So what made me jump from Modo to C4D in such a short time of trying it out?  Simplicity, flexibility, stability, expandability, fair licence options including the ability to buy and sell and used licence and having perpetual options.  The hair system in C4D was just in a league of its own compared to MODO in every single way including the sheer speed of how it can render it.  The Character tool is great in most ways other than Mocap retargeting.  Thats the good stuff, here is the downfalls.  Very old school method of modeling in symmetry still a pain in the neck to this day, the action centres in MODO which I got used to where just gone, very limited in this area, and no macro which I used allot to make my own tools in MODO.  The skin is only good for Cartoon, and there is no IPR, the MODO render engine compared is faster in many cases and with the IPR the iterations where much less.  I did however have the opportunity to get Vray, and that for me was a game changer.   A few plugins and it was almost complete.  I find C4D much more welcoming, intuitive to use, and for organics feel right at home with it.  Its sculpting tools where also much better than Modo to the point I use them in every single modelling session.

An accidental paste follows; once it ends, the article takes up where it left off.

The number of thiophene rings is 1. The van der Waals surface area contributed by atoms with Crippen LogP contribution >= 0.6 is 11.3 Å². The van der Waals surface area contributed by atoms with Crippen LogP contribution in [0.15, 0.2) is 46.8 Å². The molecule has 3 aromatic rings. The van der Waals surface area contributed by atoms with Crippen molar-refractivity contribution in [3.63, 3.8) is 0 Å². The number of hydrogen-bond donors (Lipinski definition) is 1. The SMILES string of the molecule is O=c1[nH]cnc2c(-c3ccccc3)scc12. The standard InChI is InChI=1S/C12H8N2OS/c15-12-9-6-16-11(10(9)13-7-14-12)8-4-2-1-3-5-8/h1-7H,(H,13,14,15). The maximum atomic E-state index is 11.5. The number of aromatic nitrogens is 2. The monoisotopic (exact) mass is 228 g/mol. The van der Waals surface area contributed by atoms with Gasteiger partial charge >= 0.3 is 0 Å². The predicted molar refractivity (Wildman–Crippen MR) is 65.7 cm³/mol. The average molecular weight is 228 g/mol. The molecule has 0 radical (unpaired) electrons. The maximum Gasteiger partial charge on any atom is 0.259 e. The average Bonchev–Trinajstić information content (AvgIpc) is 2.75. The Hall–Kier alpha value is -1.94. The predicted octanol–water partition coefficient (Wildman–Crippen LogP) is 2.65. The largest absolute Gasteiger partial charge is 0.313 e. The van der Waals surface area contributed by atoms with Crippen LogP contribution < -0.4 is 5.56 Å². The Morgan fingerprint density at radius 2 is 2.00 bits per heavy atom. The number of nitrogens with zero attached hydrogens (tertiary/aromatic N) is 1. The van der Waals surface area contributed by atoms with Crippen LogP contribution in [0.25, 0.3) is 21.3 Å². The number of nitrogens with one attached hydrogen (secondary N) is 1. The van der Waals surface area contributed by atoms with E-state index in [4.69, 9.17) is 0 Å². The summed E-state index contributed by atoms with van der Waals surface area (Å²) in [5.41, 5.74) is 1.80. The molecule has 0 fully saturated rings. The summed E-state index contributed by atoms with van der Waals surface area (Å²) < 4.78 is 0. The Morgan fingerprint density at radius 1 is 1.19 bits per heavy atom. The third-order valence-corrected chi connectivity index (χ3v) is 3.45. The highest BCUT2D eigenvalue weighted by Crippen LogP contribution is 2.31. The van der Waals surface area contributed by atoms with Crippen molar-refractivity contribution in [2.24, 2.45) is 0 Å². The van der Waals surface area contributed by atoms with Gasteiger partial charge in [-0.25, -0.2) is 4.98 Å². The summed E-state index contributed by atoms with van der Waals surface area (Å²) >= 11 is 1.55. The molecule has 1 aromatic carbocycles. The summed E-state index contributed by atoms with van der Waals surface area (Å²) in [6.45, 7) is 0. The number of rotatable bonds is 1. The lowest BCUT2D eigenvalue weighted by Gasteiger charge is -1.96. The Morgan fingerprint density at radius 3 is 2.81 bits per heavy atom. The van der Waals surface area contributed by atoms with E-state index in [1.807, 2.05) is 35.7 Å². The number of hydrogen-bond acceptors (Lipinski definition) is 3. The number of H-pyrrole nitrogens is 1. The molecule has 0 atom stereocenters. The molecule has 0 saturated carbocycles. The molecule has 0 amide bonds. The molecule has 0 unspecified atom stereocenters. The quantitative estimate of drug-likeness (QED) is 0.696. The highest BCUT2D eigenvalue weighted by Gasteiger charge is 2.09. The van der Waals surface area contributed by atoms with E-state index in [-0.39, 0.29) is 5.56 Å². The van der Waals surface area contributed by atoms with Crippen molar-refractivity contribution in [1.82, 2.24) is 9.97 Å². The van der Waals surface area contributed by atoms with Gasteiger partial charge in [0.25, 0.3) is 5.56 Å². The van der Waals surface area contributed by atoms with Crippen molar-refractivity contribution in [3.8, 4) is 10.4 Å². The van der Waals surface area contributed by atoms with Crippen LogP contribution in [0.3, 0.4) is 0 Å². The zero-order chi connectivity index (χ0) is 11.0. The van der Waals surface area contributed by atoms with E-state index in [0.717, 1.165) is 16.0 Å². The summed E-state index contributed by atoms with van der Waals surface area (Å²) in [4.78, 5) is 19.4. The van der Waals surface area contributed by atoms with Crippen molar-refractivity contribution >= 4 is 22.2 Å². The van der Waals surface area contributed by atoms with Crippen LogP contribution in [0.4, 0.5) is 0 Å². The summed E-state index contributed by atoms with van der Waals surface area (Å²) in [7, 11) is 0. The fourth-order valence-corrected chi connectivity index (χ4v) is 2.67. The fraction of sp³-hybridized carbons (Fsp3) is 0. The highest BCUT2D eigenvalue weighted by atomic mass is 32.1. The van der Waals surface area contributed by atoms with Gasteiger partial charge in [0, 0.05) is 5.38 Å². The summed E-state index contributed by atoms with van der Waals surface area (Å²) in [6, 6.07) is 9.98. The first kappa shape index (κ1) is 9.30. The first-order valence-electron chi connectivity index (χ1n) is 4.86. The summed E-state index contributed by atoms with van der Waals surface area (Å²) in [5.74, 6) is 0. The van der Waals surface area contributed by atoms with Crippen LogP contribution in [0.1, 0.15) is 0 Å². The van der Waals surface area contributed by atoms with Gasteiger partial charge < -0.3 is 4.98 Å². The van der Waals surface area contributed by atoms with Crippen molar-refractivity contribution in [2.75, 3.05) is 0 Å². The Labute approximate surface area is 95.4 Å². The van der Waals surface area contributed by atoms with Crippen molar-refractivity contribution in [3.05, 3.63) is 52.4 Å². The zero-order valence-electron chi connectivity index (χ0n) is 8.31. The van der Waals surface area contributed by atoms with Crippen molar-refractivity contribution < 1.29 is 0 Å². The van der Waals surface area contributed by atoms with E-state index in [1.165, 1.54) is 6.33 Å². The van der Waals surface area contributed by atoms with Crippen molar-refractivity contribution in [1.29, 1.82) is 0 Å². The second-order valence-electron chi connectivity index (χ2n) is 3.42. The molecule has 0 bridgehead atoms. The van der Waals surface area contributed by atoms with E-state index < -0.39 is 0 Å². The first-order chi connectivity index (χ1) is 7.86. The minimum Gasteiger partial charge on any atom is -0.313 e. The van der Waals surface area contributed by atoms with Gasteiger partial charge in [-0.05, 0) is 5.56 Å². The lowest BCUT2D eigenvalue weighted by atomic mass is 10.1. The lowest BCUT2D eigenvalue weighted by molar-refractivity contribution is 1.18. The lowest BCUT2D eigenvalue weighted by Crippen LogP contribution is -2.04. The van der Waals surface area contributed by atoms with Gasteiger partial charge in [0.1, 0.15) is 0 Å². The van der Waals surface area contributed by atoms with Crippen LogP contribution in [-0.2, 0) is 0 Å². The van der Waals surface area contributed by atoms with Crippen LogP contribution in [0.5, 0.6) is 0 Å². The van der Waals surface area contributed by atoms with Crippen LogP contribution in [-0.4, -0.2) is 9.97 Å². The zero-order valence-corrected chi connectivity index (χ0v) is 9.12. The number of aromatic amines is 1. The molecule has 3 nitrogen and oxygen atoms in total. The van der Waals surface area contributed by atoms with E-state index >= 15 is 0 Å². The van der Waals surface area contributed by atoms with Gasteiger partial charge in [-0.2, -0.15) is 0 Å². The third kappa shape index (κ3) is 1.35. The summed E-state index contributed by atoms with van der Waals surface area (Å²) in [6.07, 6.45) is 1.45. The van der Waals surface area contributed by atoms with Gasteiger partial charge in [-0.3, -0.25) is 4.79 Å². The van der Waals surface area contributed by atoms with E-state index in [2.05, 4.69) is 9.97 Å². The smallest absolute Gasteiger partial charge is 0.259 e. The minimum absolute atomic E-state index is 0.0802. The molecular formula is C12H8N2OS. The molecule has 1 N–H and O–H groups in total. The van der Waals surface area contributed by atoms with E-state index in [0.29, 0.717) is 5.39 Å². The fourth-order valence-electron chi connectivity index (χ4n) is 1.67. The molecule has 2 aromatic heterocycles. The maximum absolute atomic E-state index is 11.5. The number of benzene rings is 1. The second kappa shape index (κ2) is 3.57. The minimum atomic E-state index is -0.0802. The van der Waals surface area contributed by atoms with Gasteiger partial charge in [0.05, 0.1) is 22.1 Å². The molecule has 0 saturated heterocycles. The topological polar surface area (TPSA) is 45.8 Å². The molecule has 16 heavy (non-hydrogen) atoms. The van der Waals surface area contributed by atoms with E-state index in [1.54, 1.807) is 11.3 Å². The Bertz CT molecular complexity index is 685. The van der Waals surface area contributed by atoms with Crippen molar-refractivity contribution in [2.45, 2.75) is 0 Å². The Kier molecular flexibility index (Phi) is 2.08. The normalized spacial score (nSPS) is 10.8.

I think C4D is heading in the right direction and that its the best solution for a freelance right now.

     

    Dan